Now that lack of clarity has a symbol. Quite literally. Leading Brazilians have attacked the logo to be used for the 2014 World Cup and the way it was chosen.
First, the country’s Association of Graphic Designers, called the logo “clumsy and unfinished” and said it’s publication showed Brazil was a country that is “young (and) joyous but totally lacking in the rational capacity to plan ahead.”
Perhaps more seriously, they and others criticised the way the logo was chosen, in secret with no public participation.
“The resounding fiasco of the logo is linked to a pattern that has become the true registered trademark of the Brazilian World Cup: everything is done shadily by ‘committee’ with little or no transparency,” Marcos Augusto Gonçalves said in an editorial in the Folha de São Paulo newspaper.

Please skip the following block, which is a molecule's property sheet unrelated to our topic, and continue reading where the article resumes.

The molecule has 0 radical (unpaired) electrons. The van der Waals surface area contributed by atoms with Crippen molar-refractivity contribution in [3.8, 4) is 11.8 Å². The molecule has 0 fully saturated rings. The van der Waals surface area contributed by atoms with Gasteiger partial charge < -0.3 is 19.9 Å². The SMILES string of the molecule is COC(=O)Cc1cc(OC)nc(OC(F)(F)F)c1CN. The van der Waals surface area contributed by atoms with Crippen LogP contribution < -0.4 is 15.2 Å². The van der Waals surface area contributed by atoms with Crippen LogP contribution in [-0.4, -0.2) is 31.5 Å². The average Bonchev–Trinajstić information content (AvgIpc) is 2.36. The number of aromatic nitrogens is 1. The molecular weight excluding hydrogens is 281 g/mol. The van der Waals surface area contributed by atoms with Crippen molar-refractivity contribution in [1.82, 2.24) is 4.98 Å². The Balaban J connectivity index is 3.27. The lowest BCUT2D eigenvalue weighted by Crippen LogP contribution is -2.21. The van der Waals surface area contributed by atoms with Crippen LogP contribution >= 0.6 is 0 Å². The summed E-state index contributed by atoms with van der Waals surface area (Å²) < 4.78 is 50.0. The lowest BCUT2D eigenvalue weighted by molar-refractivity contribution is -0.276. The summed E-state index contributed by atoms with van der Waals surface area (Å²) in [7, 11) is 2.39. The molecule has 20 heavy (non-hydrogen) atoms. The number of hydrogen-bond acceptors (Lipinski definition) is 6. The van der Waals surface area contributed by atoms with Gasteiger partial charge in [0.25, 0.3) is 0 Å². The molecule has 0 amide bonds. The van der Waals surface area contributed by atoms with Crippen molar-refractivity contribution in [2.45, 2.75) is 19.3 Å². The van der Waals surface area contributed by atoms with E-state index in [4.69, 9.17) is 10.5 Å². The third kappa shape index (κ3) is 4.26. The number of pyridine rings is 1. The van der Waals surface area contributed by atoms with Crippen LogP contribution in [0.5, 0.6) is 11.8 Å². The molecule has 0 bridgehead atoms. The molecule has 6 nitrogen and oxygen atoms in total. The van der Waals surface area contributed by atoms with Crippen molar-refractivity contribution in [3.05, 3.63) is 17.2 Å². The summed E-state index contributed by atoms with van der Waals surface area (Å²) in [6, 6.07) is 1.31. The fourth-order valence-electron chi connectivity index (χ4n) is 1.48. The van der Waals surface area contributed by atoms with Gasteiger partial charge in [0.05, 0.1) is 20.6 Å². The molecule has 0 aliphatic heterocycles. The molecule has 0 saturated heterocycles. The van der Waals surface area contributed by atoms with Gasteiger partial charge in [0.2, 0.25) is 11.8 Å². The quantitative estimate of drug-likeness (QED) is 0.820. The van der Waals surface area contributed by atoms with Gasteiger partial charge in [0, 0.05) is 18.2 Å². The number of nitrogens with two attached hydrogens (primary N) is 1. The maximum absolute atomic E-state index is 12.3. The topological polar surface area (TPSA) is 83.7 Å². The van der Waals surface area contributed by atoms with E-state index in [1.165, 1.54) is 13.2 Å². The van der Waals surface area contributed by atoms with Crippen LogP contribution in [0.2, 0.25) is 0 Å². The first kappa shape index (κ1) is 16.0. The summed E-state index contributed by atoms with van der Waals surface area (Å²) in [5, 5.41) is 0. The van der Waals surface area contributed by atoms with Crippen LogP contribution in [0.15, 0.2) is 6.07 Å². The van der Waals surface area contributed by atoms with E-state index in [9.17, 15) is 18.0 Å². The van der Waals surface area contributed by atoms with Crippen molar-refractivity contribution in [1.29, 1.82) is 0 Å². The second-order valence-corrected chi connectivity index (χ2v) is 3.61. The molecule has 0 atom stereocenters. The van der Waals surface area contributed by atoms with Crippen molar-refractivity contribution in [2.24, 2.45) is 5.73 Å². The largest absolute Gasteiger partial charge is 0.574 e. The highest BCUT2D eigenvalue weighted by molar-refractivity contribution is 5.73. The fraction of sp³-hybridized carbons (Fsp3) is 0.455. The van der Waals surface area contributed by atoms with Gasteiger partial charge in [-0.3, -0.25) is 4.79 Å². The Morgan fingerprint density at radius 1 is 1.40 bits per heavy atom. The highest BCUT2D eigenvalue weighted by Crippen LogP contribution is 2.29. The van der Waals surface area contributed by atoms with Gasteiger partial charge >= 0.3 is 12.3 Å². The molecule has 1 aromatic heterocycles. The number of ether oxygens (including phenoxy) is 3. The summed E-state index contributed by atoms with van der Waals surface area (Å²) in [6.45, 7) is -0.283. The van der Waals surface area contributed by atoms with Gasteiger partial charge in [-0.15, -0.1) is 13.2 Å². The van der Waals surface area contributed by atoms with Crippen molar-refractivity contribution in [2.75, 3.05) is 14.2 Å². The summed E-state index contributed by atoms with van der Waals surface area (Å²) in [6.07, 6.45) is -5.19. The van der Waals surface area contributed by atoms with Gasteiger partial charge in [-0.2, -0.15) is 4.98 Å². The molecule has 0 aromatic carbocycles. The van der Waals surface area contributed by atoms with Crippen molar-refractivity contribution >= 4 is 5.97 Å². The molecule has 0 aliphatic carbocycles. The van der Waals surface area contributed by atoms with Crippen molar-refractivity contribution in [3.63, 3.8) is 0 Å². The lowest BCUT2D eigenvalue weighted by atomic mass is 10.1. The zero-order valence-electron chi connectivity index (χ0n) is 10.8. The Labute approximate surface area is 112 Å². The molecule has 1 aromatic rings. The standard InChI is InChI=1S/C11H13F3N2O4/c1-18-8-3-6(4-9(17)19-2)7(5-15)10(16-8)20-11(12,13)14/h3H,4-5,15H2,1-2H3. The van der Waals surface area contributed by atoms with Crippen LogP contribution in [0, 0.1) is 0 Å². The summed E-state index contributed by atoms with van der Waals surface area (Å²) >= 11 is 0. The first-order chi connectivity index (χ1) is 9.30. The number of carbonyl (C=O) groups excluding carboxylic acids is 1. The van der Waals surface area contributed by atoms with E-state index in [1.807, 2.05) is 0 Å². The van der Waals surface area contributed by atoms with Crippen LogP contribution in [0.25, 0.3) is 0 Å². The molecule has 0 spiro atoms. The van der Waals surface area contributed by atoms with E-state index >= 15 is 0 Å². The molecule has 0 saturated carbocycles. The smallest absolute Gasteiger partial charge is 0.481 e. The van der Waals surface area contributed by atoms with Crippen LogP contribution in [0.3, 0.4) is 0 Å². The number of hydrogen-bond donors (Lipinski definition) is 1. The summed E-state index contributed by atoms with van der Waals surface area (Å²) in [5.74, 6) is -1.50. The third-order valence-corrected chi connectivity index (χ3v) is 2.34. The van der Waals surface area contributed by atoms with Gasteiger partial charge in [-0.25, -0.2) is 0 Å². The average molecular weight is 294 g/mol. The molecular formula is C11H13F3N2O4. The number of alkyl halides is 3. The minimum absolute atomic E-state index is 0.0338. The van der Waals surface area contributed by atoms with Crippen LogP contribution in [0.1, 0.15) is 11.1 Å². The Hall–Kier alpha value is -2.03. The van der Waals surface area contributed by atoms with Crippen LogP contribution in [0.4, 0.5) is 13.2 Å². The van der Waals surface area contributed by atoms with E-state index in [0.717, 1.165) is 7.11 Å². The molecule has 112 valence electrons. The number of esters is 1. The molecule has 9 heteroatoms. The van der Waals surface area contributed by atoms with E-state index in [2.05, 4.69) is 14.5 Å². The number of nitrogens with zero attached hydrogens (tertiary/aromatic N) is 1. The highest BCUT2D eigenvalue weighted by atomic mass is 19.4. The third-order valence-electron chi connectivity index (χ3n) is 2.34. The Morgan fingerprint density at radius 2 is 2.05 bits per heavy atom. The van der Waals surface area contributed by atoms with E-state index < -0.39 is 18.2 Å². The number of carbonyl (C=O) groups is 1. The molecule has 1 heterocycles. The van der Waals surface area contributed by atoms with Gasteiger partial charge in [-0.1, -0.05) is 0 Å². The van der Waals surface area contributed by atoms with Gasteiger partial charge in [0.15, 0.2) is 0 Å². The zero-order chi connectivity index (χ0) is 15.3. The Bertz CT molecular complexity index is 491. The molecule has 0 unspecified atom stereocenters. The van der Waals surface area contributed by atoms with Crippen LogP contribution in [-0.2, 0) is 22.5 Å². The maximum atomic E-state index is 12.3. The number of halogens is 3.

Lula promised “maximum transparency” when he presented the logo in South Africa earlier this month, and claimed ” related spending [for the 2014 games] can be followed via the internet by anyone in the world.”
That boast is well-meaning but hollow. The government did set up its own site to allow interested parties to monitor progress. As of yesterday, most of the information on it hadn’t been updated for since May.
It’s early, but Brazil is leading Transparency by a comfortable margin. Just don’t bet on Brazil surrendering that advantage. No matter what Lula says.